The long-discussed plan to bring a light rail line to the southwest metro suburbs has had a number of key moments over the years – but Friday morning marked one of most crucial.
With a 10-3 vote, the Minneapolis City Council gave its final approval to the 16-mile line that would run from downtown Minneapolis to Eden Prairie, clearing the track for the project to move forward.
Planners now hope to complete the $1.6 billion rail line, said to be the most expensive transit project in state history, by 2019.
Five cities needed to offer their final approval to the plan for it to move forward, and four had already offered it: Eden Prairie, St. Louis Park, Hopkins and Minnetonka.
Minneapolis on Friday became the fifth city when the Council voted after about an hour of debate. Minneapolis Council Members Barb Johnson, Cam Gordon and Lisa Goodman were the three members who voted against the approval, the Star Tribune notes.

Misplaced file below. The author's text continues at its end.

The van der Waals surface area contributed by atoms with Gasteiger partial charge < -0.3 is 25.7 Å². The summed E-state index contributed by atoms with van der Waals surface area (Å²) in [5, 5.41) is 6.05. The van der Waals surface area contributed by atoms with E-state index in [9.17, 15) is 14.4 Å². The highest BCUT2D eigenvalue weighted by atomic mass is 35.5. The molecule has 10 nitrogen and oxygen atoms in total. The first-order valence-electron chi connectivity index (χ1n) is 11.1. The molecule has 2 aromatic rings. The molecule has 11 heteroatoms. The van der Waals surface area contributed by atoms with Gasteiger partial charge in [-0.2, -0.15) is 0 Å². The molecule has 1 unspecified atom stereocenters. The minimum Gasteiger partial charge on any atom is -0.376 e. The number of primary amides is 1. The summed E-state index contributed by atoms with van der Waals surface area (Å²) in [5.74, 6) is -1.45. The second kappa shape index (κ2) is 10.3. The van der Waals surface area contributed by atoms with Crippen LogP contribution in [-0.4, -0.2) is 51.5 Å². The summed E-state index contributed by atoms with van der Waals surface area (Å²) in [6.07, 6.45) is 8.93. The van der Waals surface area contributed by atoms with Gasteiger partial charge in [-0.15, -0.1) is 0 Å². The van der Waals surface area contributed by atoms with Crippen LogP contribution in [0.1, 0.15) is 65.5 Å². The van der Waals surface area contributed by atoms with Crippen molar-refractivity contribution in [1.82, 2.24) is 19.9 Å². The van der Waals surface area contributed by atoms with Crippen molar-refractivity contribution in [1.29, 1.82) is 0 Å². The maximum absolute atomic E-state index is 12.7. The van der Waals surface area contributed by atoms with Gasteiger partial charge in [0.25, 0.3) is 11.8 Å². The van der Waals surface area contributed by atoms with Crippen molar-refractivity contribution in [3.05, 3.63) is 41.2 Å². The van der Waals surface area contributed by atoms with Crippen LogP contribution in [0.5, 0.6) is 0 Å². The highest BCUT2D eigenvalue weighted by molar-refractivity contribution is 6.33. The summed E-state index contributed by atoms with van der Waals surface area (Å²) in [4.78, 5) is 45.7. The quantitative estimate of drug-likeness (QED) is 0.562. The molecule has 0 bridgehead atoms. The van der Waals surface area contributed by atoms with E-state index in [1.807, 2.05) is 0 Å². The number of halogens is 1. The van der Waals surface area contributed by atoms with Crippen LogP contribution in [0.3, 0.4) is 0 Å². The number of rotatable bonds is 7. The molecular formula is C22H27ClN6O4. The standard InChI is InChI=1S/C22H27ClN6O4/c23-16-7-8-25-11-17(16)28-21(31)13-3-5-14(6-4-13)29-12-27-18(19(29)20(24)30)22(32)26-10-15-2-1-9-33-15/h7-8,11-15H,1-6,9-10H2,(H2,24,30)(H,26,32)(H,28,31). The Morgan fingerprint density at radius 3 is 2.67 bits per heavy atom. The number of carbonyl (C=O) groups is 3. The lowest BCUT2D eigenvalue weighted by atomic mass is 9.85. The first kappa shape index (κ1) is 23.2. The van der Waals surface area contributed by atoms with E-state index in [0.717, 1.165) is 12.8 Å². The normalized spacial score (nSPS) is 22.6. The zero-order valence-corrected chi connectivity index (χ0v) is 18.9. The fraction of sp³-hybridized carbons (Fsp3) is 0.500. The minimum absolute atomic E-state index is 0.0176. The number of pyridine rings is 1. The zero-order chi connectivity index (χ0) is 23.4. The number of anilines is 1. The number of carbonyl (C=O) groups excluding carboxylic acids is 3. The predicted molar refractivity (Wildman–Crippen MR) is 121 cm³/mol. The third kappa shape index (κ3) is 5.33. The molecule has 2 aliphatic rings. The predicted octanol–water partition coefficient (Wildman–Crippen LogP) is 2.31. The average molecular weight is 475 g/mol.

The plan remains controversial. Some city leaders have had resentments over how money for the project would be doled out to different municipalities.
Other long-standing concerns have included worries about the route, proposed tunnels and the project's impact on the environment.
"We would essentially be taking an action today not knowing whether or not this shallow tunnel, which is to be built between 18 and 20 feet below the water level, will have an impact on our lakes and environment," Goodman said, KARE 11 noted.
The project is being funded with a mix of federal, state and local sources, with about half from federal funds. The 17-station line is being planned as an extension of the newly opened Green Line route, which connects the downtowns of St. Paul and Minneapolis.
Construction is expected to begin in 2016.